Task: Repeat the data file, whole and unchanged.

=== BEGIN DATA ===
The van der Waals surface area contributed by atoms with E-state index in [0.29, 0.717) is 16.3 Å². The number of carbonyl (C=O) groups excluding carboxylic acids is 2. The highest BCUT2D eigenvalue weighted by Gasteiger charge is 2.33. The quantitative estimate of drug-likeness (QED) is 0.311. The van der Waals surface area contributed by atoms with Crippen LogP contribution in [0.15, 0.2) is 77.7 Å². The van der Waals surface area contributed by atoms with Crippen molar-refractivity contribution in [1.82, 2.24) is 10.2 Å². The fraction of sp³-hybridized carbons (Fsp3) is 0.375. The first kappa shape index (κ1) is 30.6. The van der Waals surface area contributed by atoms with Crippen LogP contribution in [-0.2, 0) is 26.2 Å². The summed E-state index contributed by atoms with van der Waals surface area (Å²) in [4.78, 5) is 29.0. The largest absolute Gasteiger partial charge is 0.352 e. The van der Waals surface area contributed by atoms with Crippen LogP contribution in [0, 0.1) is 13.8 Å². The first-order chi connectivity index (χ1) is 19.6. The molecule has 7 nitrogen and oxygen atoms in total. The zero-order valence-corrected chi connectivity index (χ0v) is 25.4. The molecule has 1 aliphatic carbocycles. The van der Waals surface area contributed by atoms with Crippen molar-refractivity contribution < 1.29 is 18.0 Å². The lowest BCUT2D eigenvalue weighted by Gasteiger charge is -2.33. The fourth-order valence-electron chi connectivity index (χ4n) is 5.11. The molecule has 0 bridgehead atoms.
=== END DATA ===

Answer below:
The van der Waals surface area contributed by atoms with E-state index in [0.29, 0.717) is 16.3 Å². The number of carbonyl (C=O) groups excluding carboxylic acids is 2. The highest BCUT2D eigenvalue weighted by Gasteiger charge is 2.33. The quantitative estimate of drug-likeness (QED) is 0.311. The van der Waals surface area contributed by atoms with Crippen LogP contribution in [0.15, 0.2) is 77.7 Å². The van der Waals surface area contributed by atoms with Crippen molar-refractivity contribution in [1.82, 2.24) is 10.2 Å². The fraction of sp³-hybridized carbons (Fsp3) is 0.375. The first kappa shape index (κ1) is 30.6. The van der Waals surface area contributed by atoms with Crippen LogP contribution in [-0.2, 0) is 26.2 Å². The summed E-state index contributed by atoms with van der Waals surface area (Å²) in [4.78, 5) is 29.0. The largest absolute Gasteiger partial charge is 0.352 e. The van der Waals surface area contributed by atoms with Crippen LogP contribution in [0, 0.1) is 13.8 Å². The first-order chi connectivity index (χ1) is 19.6. The molecule has 7 nitrogen and oxygen atoms in total. The zero-order valence-corrected chi connectivity index (χ0v) is 25.4. The molecule has 1 aliphatic carbocycles. The van der Waals surface area contributed by atoms with Crippen molar-refractivity contribution < 1.29 is 18.0 Å². The lowest BCUT2D eigenvalue weighted by Gasteiger charge is -2.33. The fourth-order valence-electron chi connectivity index (χ4n) is 5.11. The molecule has 0 bridgehead atoms.